a report-level parameter. However, you can manually add or remove report-level parameters if needed. One scenario that calls for adding parameters manually is when you need more parameters than the report query(s) takes. For example, you may need a parameter to pass some value that is used in an expression. Why would you want to remove a report-level parameter This can be useful if you don t want the users to pass values to it. For example, the query parameter may be derived internally using an expression and it may not make sense to expose it to the end user. Parameters don t have a Visibility property you can set to hide them. Instead, you achieve the same effect by removing them from the Report Parameters dialog box.
NOTE
When you remove a query parameter, the Report Designer doesn t assume that you want to remove the report parameter as well. It leaves the report parameter in the report, which may result in an orphaned publicly accessible parameter. To fix this, open the Report Parameters dialog box and remove the parameter.
PARAMETER-DRIVEN REPORTS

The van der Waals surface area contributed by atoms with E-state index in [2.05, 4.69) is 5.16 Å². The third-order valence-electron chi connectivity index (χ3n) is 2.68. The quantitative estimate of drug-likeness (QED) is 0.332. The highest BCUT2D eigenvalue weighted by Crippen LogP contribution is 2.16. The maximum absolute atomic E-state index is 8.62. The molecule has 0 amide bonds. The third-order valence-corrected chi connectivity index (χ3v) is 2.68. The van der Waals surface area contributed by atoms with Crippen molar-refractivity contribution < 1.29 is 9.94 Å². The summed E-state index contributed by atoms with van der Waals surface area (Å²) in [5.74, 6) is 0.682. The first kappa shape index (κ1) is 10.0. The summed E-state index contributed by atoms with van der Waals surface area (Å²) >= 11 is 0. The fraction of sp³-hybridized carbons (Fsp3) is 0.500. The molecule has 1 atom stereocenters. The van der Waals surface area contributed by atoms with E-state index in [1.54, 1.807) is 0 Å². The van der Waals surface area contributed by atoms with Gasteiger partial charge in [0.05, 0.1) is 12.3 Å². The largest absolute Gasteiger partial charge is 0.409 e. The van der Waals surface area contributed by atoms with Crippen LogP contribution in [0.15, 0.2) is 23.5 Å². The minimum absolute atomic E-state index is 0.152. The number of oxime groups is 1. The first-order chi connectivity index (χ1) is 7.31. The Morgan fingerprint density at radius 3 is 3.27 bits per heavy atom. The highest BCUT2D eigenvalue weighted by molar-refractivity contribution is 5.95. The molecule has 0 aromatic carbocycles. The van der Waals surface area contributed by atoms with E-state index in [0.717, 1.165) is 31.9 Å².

Using the Prompt field The Prompt field allows you to specify a parameter label that will appear on the standard report toolbar. Enter Year: for the Year prompt. Leaving the prompt field empty results in a read-only parameter that will not show in the standard report toolbar when the report is requested by URL. Moreover, trying to set the parameter explicitly when requesting the report either by URL or SOAP will result in an error. A read-only parameter must have a default value associated with it. Read-only parameters can be useful for reports that require fixed parameter values. For example, you may have a Sales by Quarter report that shows the data for a given quarter that is passed as a parameter value. Let s say that at some point you want to prevent users from running this report for an arbitrary quarter. Instead, you decide to default the parameter value to the current quarter. One way to hide the parameter is to remove it from the report-level parameters. Another option to hide the parameter temporarily is to make it read-only by removing the parameter prompt. Specifying the parameter data type The Data type drop-down list restricts the available choices to Boolean, DateTime, Integer, Float, and String. If you wonder why there are no other types available, recall the fact that RS runs in its own isolated process. This requires all parameter values to be serialized between the report consumer and the Report Server. For this reason, the choice of the parameter data types is restricted only to .NET primitive types that can be passed by value. Note that the Report Server automatically casts the parameter values to the data type you specify. For this reason, you can use the methods of the .NET data type structure to retrieve or set the parameter value. For example, if you set the parameter type to DateTime, you can use the DateTime.Year property to get to the year because the values of date type in .NET are represented by the DateTime structure. We will see more expression examples in chapter 5. Passing default values The Allow null value option in the Report Parameters dialog box indicates if NULL can be passed as a report value. If a default parameter value is not specified, clearing the check box in effect makes the parameter required. The Allow blank value option is available only for the String data type and means that an empty string can be passed as a report value. Let s go back to the Sales by Territory Interactive report and change the data type of the Year parameter to Integer. Finally, to make the parameter required, make sure that the Allow null value check box is cleared. Now, let s preview the report (figure 3.20). The report toolbar changes to accommodate the Year parameter. Note that if you leave the year field empty, the report is not generated because the year is a required parameter. 94 WORKING WITH DATA